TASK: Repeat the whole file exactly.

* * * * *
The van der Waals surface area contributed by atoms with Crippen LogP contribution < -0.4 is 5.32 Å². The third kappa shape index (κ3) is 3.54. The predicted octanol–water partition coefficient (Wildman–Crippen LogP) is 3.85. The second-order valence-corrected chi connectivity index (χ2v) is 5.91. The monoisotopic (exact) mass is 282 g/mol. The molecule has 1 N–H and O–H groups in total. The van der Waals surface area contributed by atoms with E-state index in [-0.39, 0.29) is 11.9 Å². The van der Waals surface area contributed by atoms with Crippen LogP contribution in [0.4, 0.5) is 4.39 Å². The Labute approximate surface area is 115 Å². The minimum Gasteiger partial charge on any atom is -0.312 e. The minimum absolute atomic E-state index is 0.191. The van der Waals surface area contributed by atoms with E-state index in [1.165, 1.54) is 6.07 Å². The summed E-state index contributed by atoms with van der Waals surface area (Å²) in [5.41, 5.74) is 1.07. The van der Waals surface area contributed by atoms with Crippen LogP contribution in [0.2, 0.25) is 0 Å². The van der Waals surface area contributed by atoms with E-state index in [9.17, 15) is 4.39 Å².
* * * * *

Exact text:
The van der Waals surface area contributed by atoms with Crippen LogP contribution < -0.4 is 5.32 Å². The third kappa shape index (κ3) is 3.54. The predicted octanol–water partition coefficient (Wildman–Crippen LogP) is 3.85. The second-order valence-corrected chi connectivity index (χ2v) is 5.91. The monoisotopic (exact) mass is 282 g/mol. The molecule has 1 N–H and O–H groups in total. The van der Waals surface area contributed by atoms with E-state index in [-0.39, 0.29) is 11.9 Å². The van der Waals surface area contributed by atoms with Crippen LogP contribution in [0.4, 0.5) is 4.39 Å². The Labute approximate surface area is 115 Å². The minimum Gasteiger partial charge on any atom is -0.312 e. The minimum absolute atomic E-state index is 0.191. The van der Waals surface area contributed by atoms with E-state index in [1.165, 1.54) is 6.07 Å². The summed E-state index contributed by atoms with van der Waals surface area (Å²) in [5.41, 5.74) is 1.07. The van der Waals surface area contributed by atoms with Crippen LogP contribution in [0.2, 0.25) is 0 Å². The van der Waals surface area contributed by atoms with E-state index in [9.17, 15) is 4.39 Å².